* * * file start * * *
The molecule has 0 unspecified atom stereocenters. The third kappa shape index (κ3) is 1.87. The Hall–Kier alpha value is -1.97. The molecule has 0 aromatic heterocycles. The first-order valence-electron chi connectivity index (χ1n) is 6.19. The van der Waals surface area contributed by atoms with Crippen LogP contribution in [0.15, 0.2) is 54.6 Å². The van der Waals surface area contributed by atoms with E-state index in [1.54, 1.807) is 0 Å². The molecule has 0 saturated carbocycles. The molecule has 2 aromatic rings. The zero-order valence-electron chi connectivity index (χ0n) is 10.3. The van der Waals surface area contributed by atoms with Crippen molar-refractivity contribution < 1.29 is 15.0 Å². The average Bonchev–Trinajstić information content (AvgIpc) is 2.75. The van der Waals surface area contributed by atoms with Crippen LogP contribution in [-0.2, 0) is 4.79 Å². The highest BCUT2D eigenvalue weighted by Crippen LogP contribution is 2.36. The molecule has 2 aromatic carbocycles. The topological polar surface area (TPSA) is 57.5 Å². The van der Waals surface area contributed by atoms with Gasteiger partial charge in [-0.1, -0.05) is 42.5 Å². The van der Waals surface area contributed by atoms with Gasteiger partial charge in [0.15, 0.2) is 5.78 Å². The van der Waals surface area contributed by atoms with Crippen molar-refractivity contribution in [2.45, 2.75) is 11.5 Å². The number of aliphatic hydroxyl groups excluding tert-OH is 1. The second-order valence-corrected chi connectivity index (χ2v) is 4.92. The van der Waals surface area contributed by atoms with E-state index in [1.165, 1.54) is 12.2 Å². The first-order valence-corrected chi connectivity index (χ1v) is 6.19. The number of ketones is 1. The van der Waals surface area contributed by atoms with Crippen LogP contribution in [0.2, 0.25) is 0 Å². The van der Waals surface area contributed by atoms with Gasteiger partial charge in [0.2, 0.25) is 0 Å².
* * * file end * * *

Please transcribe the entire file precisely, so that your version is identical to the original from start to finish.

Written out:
The molecule has 0 unspecified atom stereocenters. The third kappa shape index (κ3) is 1.87. The Hall–Kier alpha value is -1.97. The molecule has 0 aromatic heterocycles. The first-order valence-electron chi connectivity index (χ1n) is 6.19. The van der Waals surface area contributed by atoms with Crippen LogP contribution in [0.15, 0.2) is 54.6 Å². The van der Waals surface area contributed by atoms with E-state index in [1.54, 1.807) is 0 Å². The molecule has 0 saturated carbocycles. The molecule has 2 aromatic rings. The zero-order valence-electron chi connectivity index (χ0n) is 10.3. The van der Waals surface area contributed by atoms with Crippen molar-refractivity contribution < 1.29 is 15.0 Å². The average Bonchev–Trinajstić information content (AvgIpc) is 2.75. The van der Waals surface area contributed by atoms with Crippen LogP contribution in [-0.2, 0) is 4.79 Å². The highest BCUT2D eigenvalue weighted by Crippen LogP contribution is 2.36. The molecule has 2 aromatic carbocycles. The topological polar surface area (TPSA) is 57.5 Å². The van der Waals surface area contributed by atoms with Gasteiger partial charge in [-0.1, -0.05) is 42.5 Å². The van der Waals surface area contributed by atoms with Gasteiger partial charge in [0.15, 0.2) is 5.78 Å². The van der Waals surface area contributed by atoms with Crippen molar-refractivity contribution in [2.45, 2.75) is 11.5 Å². The number of aliphatic hydroxyl groups excluding tert-OH is 1. The second-order valence-corrected chi connectivity index (χ2v) is 4.92. The van der Waals surface area contributed by atoms with E-state index in [1.165, 1.54) is 12.2 Å². The first-order valence-corrected chi connectivity index (χ1v) is 6.19. The number of ketones is 1. The van der Waals surface area contributed by atoms with Crippen LogP contribution in [0.2, 0.25) is 0 Å². The van der Waals surface area contributed by atoms with Gasteiger partial charge in [0.2, 0.25) is 0 Å².